Opinion: What determines how much coverage a missing person receives?

Opinion: What determines how much coverage a missing person receives?

Sophia Denzler

How racial bias causes missing POC to be misrepresented in the media


The Gabby Petito case had taken the media by storm. Having people of all ages checking the news daily for new updates. In 2020, 543,018 people were reported missing in the US. What causes a particular missing persons case to drive the public crazy, while hundreds of thousands of others are missing as well? 36 percent of the missing persons report were African-Americans, while the current African-American population in the US is 14.2 percent.  While searching for Petito’s remains, law enforcement found at least nine other bodies. Most of them are people of color.  Who decides that some lives deserve to be searched for more than others?


“Missing white woman syndrome” is a term first used by journalist Gwen Ifill in 2004 and describes the phenomena that seems to be a repeating pattern with missing persons in the news, most recently with Petito’s case. The fascination that the media and public can have with missing white women harmfully imposes the idea that the value of a person lies in the color of their skin. 


Reasons as to why POC receive far from proportionate coverage in the media can include desensitization and being mindlessly classified as runaways or criminals due to racial bias.


The website ourblackgirls.com was created by journalist Erika Marie in 2018 and displays profiles of missing African-American females. Throughout this last month, I have seen the face of Gabby Petito plastered on my screen, but as I scrolled through the home page I saw faces that I had never seen before. Missing African-Americans make up just more than one-third of missing persons, but that is not how it is shown in media coverage. Another example of POC owned media is “War Cry,” a podcast available on Apple Podcasts that was started by Patsy Whitefoot with the purpose to explore the cases of murdered and missing Indigenious women. Whitefoot’s own sister Daisy Mae Heath has been missing for 30 years.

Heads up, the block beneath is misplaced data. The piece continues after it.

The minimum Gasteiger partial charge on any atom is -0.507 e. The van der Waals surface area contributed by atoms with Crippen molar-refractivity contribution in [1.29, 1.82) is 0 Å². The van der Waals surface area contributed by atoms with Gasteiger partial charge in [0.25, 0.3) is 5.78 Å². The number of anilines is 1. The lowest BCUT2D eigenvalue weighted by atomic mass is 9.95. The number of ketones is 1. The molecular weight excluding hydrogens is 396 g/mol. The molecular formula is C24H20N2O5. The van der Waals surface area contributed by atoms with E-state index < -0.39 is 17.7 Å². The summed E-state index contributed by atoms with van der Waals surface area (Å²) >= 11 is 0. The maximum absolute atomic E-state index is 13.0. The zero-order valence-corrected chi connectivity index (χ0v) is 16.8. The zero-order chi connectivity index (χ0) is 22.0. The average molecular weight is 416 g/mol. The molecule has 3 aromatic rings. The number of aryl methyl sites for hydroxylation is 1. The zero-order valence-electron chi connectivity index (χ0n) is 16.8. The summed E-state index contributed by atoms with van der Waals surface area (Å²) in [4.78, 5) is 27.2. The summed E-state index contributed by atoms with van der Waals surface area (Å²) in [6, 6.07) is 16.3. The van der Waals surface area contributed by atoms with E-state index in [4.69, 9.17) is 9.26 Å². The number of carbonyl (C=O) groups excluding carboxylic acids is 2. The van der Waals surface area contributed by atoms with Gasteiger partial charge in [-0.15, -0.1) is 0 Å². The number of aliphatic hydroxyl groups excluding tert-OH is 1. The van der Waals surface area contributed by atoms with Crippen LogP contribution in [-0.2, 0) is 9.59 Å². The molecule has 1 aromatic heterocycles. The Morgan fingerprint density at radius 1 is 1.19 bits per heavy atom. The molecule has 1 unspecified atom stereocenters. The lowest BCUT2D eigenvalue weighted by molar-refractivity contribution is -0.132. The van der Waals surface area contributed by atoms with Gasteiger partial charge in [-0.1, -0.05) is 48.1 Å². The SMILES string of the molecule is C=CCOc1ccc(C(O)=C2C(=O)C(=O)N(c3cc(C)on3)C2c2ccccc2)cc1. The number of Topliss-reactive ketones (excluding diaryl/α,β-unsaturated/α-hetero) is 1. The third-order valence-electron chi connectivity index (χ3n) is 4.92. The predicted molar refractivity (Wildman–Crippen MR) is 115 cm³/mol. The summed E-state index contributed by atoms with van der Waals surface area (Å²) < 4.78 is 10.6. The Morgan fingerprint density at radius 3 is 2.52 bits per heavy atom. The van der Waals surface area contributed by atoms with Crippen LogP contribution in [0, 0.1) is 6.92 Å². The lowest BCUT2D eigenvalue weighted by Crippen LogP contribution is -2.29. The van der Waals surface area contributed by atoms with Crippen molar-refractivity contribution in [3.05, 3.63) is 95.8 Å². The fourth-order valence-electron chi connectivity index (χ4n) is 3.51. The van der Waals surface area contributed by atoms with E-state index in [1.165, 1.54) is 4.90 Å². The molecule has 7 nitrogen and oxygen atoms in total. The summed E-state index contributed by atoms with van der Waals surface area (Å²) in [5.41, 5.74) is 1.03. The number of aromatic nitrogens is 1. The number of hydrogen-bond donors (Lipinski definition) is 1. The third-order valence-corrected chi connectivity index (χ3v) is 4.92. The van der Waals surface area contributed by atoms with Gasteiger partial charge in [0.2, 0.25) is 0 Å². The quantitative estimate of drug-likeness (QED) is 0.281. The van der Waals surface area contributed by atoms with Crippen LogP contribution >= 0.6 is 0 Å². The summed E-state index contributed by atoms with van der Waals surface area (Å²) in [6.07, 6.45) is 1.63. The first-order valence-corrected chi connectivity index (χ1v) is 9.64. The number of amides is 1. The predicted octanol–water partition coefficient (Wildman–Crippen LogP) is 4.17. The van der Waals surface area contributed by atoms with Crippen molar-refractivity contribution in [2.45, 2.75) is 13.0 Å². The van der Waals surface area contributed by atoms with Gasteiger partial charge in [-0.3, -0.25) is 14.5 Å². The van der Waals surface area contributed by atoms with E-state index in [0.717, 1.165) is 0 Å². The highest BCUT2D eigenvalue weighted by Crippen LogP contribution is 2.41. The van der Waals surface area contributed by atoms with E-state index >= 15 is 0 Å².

On @the.cougar.press Instagram, a responsive story was put up asking “Why do you think Gabby Petito got more coverage than other missing people?” Senior Manuel Gama answered with “Media decides what it wants to cover. Nothing much of a coincidence to me.” He said, “Gabby’s mass coverage could be due to her having some internet fame as well as the media just picking it up in mass because of online traction rising. People of color go missing everyday as do white people as well. Media would have to spend too much time to even cover a small fraction of people going missing every year either from incidents like this or human trafficking.” When asked about the racial disparity in coverage of missing persons, Gama said, “I’m kinda mixed. Can’t really form much of an opinion on that.” 


Junior Rhema Paterson responded with, “She was locally well known, had a [Youtube] channel, got attention from odd disappearance, was white.” She said, “I also think there is a clear racial bias in the system with most if not all crimes. I think the systematic racism that exists in our society is very much reflected in the courts system and media coverage of tragic events.”

Paterson’s statements hold their truth in the data. 47 percent of wrongful convictions, 22 percent of police shootings and 35 percent of people punished to the death penalty are African-Americans. When will this end?